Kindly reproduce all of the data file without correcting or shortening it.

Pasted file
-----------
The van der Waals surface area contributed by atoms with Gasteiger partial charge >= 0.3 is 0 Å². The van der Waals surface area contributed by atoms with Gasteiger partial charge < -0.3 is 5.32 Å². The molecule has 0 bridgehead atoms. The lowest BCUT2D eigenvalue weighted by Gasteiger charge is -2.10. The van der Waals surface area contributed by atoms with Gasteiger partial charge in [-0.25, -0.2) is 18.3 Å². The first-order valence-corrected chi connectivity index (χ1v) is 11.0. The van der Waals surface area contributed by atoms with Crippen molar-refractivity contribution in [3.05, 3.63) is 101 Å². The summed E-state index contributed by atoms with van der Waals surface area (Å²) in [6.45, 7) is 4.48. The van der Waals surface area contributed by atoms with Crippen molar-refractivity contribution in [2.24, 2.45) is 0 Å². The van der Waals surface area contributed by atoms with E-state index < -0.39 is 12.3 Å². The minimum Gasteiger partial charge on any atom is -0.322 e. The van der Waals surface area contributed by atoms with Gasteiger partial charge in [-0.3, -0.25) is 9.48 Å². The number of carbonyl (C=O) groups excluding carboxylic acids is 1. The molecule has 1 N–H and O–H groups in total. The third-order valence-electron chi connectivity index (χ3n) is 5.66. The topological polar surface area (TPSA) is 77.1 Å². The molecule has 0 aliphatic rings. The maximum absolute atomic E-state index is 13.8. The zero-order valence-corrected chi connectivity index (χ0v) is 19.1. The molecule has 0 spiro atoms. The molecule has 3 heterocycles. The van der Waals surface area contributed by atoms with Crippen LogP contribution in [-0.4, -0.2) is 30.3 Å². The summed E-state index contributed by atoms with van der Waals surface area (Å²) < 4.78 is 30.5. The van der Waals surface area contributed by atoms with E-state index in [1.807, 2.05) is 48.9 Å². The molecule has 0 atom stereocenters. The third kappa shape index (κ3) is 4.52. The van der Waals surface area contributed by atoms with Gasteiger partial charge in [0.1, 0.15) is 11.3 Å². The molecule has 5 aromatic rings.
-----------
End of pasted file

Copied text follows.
The van der Waals surface area contributed by atoms with Gasteiger partial charge >= 0.3 is 0 Å². The van der Waals surface area contributed by atoms with Gasteiger partial charge < -0.3 is 5.32 Å². The molecule has 0 bridgehead atoms. The lowest BCUT2D eigenvalue weighted by Gasteiger charge is -2.10. The van der Waals surface area contributed by atoms with Gasteiger partial charge in [-0.25, -0.2) is 18.3 Å². The first-order valence-corrected chi connectivity index (χ1v) is 11.0. The van der Waals surface area contributed by atoms with Crippen molar-refractivity contribution in [3.05, 3.63) is 101 Å². The summed E-state index contributed by atoms with van der Waals surface area (Å²) in [6.45, 7) is 4.48. The van der Waals surface area contributed by atoms with Crippen molar-refractivity contribution in [2.24, 2.45) is 0 Å². The van der Waals surface area contributed by atoms with E-state index < -0.39 is 12.3 Å². The minimum Gasteiger partial charge on any atom is -0.322 e. The van der Waals surface area contributed by atoms with Gasteiger partial charge in [-0.3, -0.25) is 9.48 Å². The number of carbonyl (C=O) groups excluding carboxylic acids is 1. The molecule has 1 N–H and O–H groups in total. The third-order valence-electron chi connectivity index (χ3n) is 5.66. The topological polar surface area (TPSA) is 77.1 Å². The molecule has 0 aliphatic rings. The maximum absolute atomic E-state index is 13.8. The zero-order valence-corrected chi connectivity index (χ0v) is 19.1. The molecule has 0 spiro atoms. The molecule has 3 heterocycles. The van der Waals surface area contributed by atoms with Crippen LogP contribution in [-0.4, -0.2) is 30.3 Å². The summed E-state index contributed by atoms with van der Waals surface area (Å²) < 4.78 is 30.5. The van der Waals surface area contributed by atoms with E-state index in [1.807, 2.05) is 48.9 Å². The molecule has 0 atom stereocenters. The third kappa shape index (κ3) is 4.52. The van der Waals surface area contributed by atoms with Gasteiger partial charge in [0.1, 0.15) is 11.3 Å². The molecule has 5 aromatic rings.